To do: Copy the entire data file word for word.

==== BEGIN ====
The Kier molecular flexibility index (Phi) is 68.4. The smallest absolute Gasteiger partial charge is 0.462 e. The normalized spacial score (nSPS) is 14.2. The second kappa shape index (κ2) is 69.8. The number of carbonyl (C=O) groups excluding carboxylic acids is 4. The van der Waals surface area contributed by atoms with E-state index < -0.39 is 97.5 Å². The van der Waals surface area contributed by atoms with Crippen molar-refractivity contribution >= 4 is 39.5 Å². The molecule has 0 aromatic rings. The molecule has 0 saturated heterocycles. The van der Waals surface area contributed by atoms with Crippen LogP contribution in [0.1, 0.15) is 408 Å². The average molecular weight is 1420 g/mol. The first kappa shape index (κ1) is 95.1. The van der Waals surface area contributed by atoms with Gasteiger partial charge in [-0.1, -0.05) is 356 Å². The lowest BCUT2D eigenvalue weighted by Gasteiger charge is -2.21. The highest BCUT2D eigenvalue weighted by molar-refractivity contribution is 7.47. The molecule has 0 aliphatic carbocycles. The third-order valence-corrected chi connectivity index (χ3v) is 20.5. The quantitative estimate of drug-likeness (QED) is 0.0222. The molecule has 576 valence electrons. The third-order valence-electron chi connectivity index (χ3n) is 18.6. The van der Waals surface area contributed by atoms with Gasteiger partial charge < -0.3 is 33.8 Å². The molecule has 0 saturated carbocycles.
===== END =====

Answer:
The Kier molecular flexibility index (Phi) is 68.4. The smallest absolute Gasteiger partial charge is 0.462 e. The normalized spacial score (nSPS) is 14.2. The second kappa shape index (κ2) is 69.8. The number of carbonyl (C=O) groups excluding carboxylic acids is 4. The van der Waals surface area contributed by atoms with E-state index < -0.39 is 97.5 Å². The van der Waals surface area contributed by atoms with Crippen molar-refractivity contribution >= 4 is 39.5 Å². The molecule has 0 aromatic rings. The molecule has 0 saturated heterocycles. The van der Waals surface area contributed by atoms with Crippen LogP contribution in [0.1, 0.15) is 408 Å². The average molecular weight is 1420 g/mol. The first kappa shape index (κ1) is 95.1. The van der Waals surface area contributed by atoms with Gasteiger partial charge in [-0.1, -0.05) is 356 Å². The lowest BCUT2D eigenvalue weighted by Gasteiger charge is -2.21. The highest BCUT2D eigenvalue weighted by molar-refractivity contribution is 7.47. The molecule has 0 aliphatic carbocycles. The third-order valence-corrected chi connectivity index (χ3v) is 20.5. The quantitative estimate of drug-likeness (QED) is 0.0222. The molecule has 576 valence electrons. The third-order valence-electron chi connectivity index (χ3n) is 18.6. The van der Waals surface area contributed by atoms with Gasteiger partial charge < -0.3 is 33.8 Å². The molecule has 0 saturated carbocycles.